A female writing a letter in THE IRISH TIMES today  (July 21)  doesn’t like THE QUIET MAN.

 No surprise there then. Most writers in that paper, male, female, straight or LGBT love what I hate and hate what I love.

What does surprise me is that an English friend of mine with a love and encyclopaedic knowledge of Shakespeare’s works,

which he has passed on to his pupils over many years, dismisses THE QUIET MAN as “Stage Irish.”

It is as if both he and the lady in the Irish Times think that the entertainment was masquerading as socialist realism –

a didactic form of art supposedly favoured by Stalin. It seems to me that Stalin had a wicked sense of humour. Asked

by the insufferably silly Lady Astor why he killed people, he replied that he couldn’t trust them to kill themselves. When

H.G. Wells lectured him at length on the virtues of Fabianism and world history, Uncle Joe patiently listened, puffed on

his pipe, and briefly responded, displaying a broader and deeper knowledge of history, including that of England, than

the fool patronising him.

John Ford, while not a disciple of Joe Stalin, had a distinguished writer, well used to life in the West of Ireland, as an adviser. Ernie O’Malley was born there, and fought there as an IRA Commander a little over 30 years earlier. And the

role of the Protestant Rev Cyril Playfair  was played by a Dublin Protestant, Arthur Shields, an actor with the Abbey

Theatre in 1916,who, on Easter Monday  took his rifle, hidden under the stage, for a serious role as a Republican Insurgent.

His brother played another starring role in THE QUIET MAN, under his stage-name, Barry Fitzgerald.

But Republicans generally are not, culturally, dismissive of everything English. For Mary-Kate Dannaher is based on

Katherina-Minola in Shakespeare’s “Taming of the Shrew.” The setting is transferred from Italy to the West of Ireland.

It is conceived as a comedy and Maureen O’Hara and John Wayne do a more memorable job than Richard Burton and

 Elizabeth Taylor did with the original script.

Dowries were internationally associated with nuptial arrangements, and the denial of the bride’s dowry made her beholden to her husband, a kept female pauper. Intelligent feminists have recognised Mary Kate Danaher as a woman determined not to be merely the property of her husband.

 Laws originating in England that deny women’s rights were left unchanged in Ireland until a reforming Minister for Justice,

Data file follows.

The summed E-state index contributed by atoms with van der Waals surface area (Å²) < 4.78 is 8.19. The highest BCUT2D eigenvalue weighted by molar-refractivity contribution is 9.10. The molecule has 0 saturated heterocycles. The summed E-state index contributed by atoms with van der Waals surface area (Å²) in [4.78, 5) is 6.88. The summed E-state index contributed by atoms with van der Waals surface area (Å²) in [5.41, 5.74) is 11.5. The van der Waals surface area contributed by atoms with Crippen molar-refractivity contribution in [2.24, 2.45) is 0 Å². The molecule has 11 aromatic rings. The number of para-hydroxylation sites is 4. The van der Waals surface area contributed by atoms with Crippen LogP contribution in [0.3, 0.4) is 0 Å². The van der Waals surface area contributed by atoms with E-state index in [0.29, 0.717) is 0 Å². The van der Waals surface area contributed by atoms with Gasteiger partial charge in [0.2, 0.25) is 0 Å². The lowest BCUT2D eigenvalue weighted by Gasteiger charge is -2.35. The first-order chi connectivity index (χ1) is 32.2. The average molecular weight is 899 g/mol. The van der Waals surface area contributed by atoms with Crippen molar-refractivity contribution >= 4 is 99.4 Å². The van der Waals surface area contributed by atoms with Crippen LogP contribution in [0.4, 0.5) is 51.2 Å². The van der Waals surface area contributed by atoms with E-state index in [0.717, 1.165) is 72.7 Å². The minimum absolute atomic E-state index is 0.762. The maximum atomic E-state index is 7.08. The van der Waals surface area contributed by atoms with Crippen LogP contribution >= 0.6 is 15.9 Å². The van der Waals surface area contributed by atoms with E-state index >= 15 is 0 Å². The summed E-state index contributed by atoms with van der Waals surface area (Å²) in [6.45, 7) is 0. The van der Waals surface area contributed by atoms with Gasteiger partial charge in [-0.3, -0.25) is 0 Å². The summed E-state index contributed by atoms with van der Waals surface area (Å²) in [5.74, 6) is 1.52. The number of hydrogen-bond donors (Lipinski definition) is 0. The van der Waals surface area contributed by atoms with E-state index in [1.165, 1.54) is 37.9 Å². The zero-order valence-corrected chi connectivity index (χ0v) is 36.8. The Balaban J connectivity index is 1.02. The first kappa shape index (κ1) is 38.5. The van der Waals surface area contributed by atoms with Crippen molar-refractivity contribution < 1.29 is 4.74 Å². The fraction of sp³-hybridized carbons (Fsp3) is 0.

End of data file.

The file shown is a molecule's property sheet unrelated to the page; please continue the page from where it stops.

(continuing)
in his first Cabinet role, piloted a Succession Bill through Dail Eireann. The man who did State’s female citizens that

 service was Charles Haughey.

The photography, acting, dialogue and music make THE QUIET MAN an outstanding achievement of Western art.

 Another Western achievement reflecting on Ireland drew the following remark from Dr Samuel Johson –

“That man is little to be envied whose patriotism would not gain force upon the plains of Marathon or whose piety 

  would not grow warmer among the ruins of Iona”.

Anyone who could watch the scene of Mary Kate interrupting Father Lonergan’s struggle with a salmon without 

shedding tears of laughter is little to be envied.

 Mary Kate is too embarrassed to explain, in English, her refusing her Bridegroom his conjugal rights, but explains

 how the poor man must sleep in a Mala Codlata rather than a marital bed.

 On 14 January of 1922 the only quorate meeting of “the Parliament of Southern Ireland”  bequeathed by Westminster

 met in Dublin and purported to ratify Articles of Agreement, signed by Irishmen in London the previous month and

 appointed a Provisional Government, as required by London. Ireland had for three years a democratically elected

 Parliament, Dail Eireann, still existing, but unrecognised by London, and consequently could not ratify the agreement.

Like the bridegroom in The Quiet Man, Ireland was deprived of her rights. Which embarrassed most of the assembly

of January 14.

The poet Padraic Colum, biographer of Arthur Griffith, tells us that on that at one meeting of “the Parliament of Southern

 Ireland, more Irish was spoken than on any one day of Dail Eireann.

A fishy business, with echoes of the fishing scene in The Quiet Man.

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